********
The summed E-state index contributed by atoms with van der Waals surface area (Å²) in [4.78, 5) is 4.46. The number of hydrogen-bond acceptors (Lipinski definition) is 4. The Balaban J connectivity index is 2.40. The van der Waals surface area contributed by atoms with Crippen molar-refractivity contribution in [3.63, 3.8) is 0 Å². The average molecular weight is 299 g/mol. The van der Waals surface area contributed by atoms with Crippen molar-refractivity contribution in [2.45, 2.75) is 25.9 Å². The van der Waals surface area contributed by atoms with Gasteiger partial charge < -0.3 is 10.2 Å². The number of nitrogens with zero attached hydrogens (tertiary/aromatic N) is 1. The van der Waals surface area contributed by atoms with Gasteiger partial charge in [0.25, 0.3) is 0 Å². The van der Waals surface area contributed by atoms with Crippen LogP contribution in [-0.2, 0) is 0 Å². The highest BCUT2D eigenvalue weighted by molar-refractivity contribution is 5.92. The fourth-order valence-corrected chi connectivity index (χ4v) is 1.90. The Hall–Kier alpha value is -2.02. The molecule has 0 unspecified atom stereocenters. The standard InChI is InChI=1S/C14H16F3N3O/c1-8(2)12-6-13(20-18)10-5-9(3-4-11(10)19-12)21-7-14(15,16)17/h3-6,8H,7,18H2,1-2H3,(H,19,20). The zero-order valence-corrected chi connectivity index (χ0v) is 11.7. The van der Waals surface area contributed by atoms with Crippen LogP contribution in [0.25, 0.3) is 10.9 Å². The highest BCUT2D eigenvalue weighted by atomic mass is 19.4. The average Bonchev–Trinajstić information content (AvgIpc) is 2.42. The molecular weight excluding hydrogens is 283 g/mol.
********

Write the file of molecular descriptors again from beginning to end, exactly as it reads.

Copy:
The summed E-state index contributed by atoms with van der Waals surface area (Å²) in [4.78, 5) is 4.46. The number of hydrogen-bond acceptors (Lipinski definition) is 4. The Balaban J connectivity index is 2.40. The van der Waals surface area contributed by atoms with Crippen molar-refractivity contribution in [3.63, 3.8) is 0 Å². The average molecular weight is 299 g/mol. The van der Waals surface area contributed by atoms with Crippen molar-refractivity contribution in [2.45, 2.75) is 25.9 Å². The van der Waals surface area contributed by atoms with Gasteiger partial charge < -0.3 is 10.2 Å². The number of nitrogens with zero attached hydrogens (tertiary/aromatic N) is 1. The van der Waals surface area contributed by atoms with Gasteiger partial charge in [0.25, 0.3) is 0 Å². The van der Waals surface area contributed by atoms with Crippen LogP contribution in [-0.2, 0) is 0 Å². The highest BCUT2D eigenvalue weighted by molar-refractivity contribution is 5.92. The fourth-order valence-corrected chi connectivity index (χ4v) is 1.90. The Hall–Kier alpha value is -2.02. The molecule has 0 unspecified atom stereocenters. The standard InChI is InChI=1S/C14H16F3N3O/c1-8(2)12-6-13(20-18)10-5-9(3-4-11(10)19-12)21-7-14(15,16)17/h3-6,8H,7,18H2,1-2H3,(H,19,20). The zero-order valence-corrected chi connectivity index (χ0v) is 11.7. The van der Waals surface area contributed by atoms with Crippen LogP contribution in [0.25, 0.3) is 10.9 Å². The highest BCUT2D eigenvalue weighted by atomic mass is 19.4. The average Bonchev–Trinajstić information content (AvgIpc) is 2.42. The molecular weight excluding hydrogens is 283 g/mol.